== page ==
Multinational companies are giant firms with their origin in one country, but their operations extending beyond the boundaries of that nation. For reasons of marketing, financial and technological superiority, these multinationals are generally considered as a sine qua non of the modernisation of an economy.
They have been responsible for the rapid economic liberalisation in India in 1991, the question of the entry of multinational corporations (MNCs) has assumed significance.
Multinationals corporations, mostly from the United States, Japan and other industrialised nations of the world, have entered our life in a big way. Foreign investment proposals and commercial alliance have been signed on an unprecedented scale, thus giving rise to the controversy whether these multinational corporations are our saviours or saboteurs.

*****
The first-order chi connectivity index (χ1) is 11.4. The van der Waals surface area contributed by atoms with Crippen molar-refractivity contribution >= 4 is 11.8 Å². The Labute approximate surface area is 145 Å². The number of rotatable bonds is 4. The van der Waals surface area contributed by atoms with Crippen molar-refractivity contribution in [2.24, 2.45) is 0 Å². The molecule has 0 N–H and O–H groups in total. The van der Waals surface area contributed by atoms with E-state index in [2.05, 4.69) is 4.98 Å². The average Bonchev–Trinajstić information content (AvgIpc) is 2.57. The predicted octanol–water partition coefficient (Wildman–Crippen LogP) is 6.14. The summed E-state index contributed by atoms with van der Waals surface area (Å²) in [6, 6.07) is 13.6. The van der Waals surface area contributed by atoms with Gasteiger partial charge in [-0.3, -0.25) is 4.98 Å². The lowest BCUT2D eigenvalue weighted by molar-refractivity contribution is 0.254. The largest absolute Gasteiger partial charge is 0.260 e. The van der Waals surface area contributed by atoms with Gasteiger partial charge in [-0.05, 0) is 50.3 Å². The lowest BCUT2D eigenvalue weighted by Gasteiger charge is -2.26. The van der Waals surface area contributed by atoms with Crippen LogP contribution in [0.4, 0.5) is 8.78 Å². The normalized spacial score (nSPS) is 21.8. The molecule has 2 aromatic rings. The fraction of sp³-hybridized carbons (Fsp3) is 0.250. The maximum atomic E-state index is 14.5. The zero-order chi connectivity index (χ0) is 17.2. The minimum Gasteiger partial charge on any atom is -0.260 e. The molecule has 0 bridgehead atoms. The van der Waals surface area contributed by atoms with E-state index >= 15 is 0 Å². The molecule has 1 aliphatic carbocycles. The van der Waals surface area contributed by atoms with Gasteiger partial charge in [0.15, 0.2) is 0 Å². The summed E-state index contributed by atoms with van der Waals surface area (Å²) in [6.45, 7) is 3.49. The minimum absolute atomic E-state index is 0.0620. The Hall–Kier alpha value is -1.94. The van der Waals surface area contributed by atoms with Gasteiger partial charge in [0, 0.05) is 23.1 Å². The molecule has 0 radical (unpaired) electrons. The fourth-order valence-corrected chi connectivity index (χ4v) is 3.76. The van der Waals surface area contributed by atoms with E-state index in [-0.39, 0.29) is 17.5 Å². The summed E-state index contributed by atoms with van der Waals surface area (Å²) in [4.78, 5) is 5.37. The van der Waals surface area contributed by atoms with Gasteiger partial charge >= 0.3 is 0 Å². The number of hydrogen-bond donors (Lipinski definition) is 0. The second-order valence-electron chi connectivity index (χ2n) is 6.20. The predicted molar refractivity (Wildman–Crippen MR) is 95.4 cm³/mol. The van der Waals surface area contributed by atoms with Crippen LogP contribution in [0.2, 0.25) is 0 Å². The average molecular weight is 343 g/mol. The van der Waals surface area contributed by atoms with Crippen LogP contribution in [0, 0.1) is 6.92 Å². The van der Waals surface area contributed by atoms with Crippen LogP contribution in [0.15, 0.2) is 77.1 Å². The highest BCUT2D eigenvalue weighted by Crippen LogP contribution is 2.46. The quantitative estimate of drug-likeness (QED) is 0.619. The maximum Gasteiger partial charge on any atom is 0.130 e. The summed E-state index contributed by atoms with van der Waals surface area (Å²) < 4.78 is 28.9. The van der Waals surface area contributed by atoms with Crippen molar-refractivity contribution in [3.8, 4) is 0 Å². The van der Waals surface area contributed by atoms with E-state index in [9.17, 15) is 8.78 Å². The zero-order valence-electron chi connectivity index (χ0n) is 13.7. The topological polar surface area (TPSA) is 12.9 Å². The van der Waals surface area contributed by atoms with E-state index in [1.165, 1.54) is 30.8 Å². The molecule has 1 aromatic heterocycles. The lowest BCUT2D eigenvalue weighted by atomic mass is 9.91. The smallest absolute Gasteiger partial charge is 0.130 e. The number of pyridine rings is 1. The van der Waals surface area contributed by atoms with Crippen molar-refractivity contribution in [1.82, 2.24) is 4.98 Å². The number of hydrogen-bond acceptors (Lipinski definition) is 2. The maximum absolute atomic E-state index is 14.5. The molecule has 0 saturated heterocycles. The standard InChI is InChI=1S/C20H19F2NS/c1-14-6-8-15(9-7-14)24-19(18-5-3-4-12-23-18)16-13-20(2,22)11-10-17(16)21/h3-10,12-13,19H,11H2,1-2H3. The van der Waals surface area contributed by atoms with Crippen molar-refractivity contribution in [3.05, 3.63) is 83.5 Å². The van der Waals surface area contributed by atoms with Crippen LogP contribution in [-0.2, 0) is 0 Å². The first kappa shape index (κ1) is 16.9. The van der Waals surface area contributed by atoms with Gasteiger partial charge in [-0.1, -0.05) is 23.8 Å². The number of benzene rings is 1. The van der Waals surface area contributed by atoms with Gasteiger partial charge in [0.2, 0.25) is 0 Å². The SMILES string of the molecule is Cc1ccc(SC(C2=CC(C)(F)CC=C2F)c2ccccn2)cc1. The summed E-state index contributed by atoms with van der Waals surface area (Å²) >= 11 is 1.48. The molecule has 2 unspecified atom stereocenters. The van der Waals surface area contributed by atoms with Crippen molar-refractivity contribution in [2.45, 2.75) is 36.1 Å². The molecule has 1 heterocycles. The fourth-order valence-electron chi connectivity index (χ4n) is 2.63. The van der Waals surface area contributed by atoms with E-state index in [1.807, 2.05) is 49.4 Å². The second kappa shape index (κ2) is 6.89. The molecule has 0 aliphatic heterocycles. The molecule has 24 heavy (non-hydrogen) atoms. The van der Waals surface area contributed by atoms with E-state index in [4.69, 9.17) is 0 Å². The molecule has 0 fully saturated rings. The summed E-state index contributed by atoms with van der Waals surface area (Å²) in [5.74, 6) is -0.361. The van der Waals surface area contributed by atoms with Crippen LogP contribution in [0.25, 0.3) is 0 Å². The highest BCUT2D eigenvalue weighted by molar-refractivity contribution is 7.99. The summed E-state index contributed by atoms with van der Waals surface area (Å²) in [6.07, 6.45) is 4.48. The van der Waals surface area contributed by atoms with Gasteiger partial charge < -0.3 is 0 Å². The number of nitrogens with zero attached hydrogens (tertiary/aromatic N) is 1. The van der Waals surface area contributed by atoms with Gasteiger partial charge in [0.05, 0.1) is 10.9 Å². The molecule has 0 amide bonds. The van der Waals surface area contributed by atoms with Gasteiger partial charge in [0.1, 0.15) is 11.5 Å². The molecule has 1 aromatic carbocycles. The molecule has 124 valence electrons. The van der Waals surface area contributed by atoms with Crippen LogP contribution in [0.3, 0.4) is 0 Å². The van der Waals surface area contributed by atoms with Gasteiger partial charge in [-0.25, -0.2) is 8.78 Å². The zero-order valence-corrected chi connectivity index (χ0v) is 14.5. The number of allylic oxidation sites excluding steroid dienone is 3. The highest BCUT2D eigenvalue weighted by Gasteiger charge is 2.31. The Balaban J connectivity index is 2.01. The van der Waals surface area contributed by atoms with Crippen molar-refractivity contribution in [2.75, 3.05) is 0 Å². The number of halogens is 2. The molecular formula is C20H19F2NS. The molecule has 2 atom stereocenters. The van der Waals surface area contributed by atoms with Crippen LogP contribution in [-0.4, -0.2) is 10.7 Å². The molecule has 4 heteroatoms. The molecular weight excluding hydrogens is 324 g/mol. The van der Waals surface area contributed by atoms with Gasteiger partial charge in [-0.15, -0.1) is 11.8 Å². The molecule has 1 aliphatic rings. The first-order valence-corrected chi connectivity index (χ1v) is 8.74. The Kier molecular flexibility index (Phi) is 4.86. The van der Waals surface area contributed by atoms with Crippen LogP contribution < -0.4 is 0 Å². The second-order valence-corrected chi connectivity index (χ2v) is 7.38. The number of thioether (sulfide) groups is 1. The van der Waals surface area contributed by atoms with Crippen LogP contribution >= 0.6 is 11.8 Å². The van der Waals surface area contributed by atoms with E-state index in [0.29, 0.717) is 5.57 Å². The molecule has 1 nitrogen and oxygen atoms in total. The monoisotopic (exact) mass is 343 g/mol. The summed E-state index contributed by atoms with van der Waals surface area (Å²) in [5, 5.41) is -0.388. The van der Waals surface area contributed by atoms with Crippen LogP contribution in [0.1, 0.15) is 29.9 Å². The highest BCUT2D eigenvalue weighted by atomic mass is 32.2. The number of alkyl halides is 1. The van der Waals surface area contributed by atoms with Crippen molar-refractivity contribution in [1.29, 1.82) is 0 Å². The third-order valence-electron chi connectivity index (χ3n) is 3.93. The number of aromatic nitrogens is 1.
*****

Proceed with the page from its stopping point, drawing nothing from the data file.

This is so because of the vital difference between the economies of developed and developing nations. This requires that the entry of multinational corporations in India be examined from this angle.
According to A.K. Cairn cross, “It is not possible to buy development so cheaply. The provision of foreign capital may yield a more adequate infrastructure, but rarely by itself generates rapid development unless there are already large investment opportunities going a begging
That is why the intervention of multinational corporations is imperative in the context of the economic growth and modernisation of developing economies where ample investment avenues lie open and yet due to lack of capital and technical know-how, these potentials remain unexploited.
Multinational corporations help in reorganising the economic infrastructure in collaboration with the domestic sector through financial and technical help.
If we consider the case of our country immediately after Independence, ours was an agrarian economy with a weak industrial base and low level of savings.
“Though the public sector was supposed to cure these ills,...
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